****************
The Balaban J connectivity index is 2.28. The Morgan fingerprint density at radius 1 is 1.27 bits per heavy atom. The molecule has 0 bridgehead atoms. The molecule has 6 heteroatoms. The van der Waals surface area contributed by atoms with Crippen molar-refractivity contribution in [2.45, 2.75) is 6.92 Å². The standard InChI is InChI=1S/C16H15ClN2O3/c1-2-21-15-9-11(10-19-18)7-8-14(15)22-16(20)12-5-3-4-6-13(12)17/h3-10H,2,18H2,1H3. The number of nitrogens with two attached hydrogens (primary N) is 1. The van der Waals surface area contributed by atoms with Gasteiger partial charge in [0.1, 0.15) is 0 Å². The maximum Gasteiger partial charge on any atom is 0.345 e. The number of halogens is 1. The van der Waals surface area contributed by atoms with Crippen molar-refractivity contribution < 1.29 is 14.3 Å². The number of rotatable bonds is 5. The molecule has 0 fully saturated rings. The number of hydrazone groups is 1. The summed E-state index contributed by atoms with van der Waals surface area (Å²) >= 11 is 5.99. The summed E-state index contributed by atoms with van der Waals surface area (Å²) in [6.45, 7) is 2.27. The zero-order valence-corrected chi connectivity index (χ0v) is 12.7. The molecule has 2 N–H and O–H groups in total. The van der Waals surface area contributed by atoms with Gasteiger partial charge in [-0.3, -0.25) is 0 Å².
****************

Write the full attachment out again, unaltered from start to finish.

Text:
The Balaban J connectivity index is 2.28. The Morgan fingerprint density at radius 1 is 1.27 bits per heavy atom. The molecule has 0 bridgehead atoms. The molecule has 6 heteroatoms. The van der Waals surface area contributed by atoms with Crippen molar-refractivity contribution in [2.45, 2.75) is 6.92 Å². The standard InChI is InChI=1S/C16H15ClN2O3/c1-2-21-15-9-11(10-19-18)7-8-14(15)22-16(20)12-5-3-4-6-13(12)17/h3-10H,2,18H2,1H3. The number of nitrogens with two attached hydrogens (primary N) is 1. The van der Waals surface area contributed by atoms with Gasteiger partial charge in [0.1, 0.15) is 0 Å². The maximum Gasteiger partial charge on any atom is 0.345 e. The number of halogens is 1. The van der Waals surface area contributed by atoms with Crippen molar-refractivity contribution < 1.29 is 14.3 Å². The number of rotatable bonds is 5. The molecule has 0 fully saturated rings. The number of hydrazone groups is 1. The summed E-state index contributed by atoms with van der Waals surface area (Å²) >= 11 is 5.99. The summed E-state index contributed by atoms with van der Waals surface area (Å²) in [6.45, 7) is 2.27. The zero-order valence-corrected chi connectivity index (χ0v) is 12.7. The molecule has 2 N–H and O–H groups in total. The van der Waals surface area contributed by atoms with Gasteiger partial charge in [-0.3, -0.25) is 0 Å².